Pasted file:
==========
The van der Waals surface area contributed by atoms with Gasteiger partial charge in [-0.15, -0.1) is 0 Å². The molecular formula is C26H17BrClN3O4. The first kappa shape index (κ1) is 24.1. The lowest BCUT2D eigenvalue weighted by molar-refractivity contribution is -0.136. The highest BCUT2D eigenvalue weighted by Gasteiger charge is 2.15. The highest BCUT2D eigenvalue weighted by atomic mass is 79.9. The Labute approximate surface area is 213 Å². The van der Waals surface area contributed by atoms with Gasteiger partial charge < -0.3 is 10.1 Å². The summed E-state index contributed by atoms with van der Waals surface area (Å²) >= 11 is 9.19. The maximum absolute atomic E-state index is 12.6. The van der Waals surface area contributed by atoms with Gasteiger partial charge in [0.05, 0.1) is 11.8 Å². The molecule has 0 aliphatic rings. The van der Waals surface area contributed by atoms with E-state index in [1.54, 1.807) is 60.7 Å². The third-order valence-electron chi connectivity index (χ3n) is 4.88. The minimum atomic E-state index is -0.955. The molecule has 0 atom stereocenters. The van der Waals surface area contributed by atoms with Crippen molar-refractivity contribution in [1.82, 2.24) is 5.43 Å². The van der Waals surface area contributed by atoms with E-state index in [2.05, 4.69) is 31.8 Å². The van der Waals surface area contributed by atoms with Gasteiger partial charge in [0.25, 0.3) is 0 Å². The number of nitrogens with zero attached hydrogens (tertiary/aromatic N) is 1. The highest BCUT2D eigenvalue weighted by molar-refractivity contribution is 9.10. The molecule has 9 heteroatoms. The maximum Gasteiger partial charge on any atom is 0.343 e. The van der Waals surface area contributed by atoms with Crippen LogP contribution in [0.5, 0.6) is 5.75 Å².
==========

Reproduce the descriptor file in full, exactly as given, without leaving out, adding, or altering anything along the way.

The van der Waals surface area contributed by atoms with Gasteiger partial charge in [-0.15, -0.1) is 0 Å². The molecular formula is C26H17BrClN3O4. The first kappa shape index (κ1) is 24.1. The lowest BCUT2D eigenvalue weighted by molar-refractivity contribution is -0.136. The highest BCUT2D eigenvalue weighted by Gasteiger charge is 2.15. The highest BCUT2D eigenvalue weighted by atomic mass is 79.9. The Labute approximate surface area is 213 Å². The van der Waals surface area contributed by atoms with Gasteiger partial charge < -0.3 is 10.1 Å². The summed E-state index contributed by atoms with van der Waals surface area (Å²) >= 11 is 9.19. The maximum absolute atomic E-state index is 12.6. The van der Waals surface area contributed by atoms with Gasteiger partial charge in [0.05, 0.1) is 11.8 Å². The molecule has 0 aliphatic rings. The van der Waals surface area contributed by atoms with E-state index in [1.54, 1.807) is 60.7 Å². The third-order valence-electron chi connectivity index (χ3n) is 4.88. The minimum atomic E-state index is -0.955. The molecule has 0 atom stereocenters. The van der Waals surface area contributed by atoms with Crippen molar-refractivity contribution in [1.82, 2.24) is 5.43 Å². The van der Waals surface area contributed by atoms with E-state index in [2.05, 4.69) is 31.8 Å². The van der Waals surface area contributed by atoms with Gasteiger partial charge in [0.25, 0.3) is 0 Å². The number of nitrogens with zero attached hydrogens (tertiary/aromatic N) is 1. The highest BCUT2D eigenvalue weighted by molar-refractivity contribution is 9.10. The molecule has 9 heteroatoms. The maximum Gasteiger partial charge on any atom is 0.343 e. The van der Waals surface area contributed by atoms with Crippen LogP contribution in [0.5, 0.6) is 5.75 Å².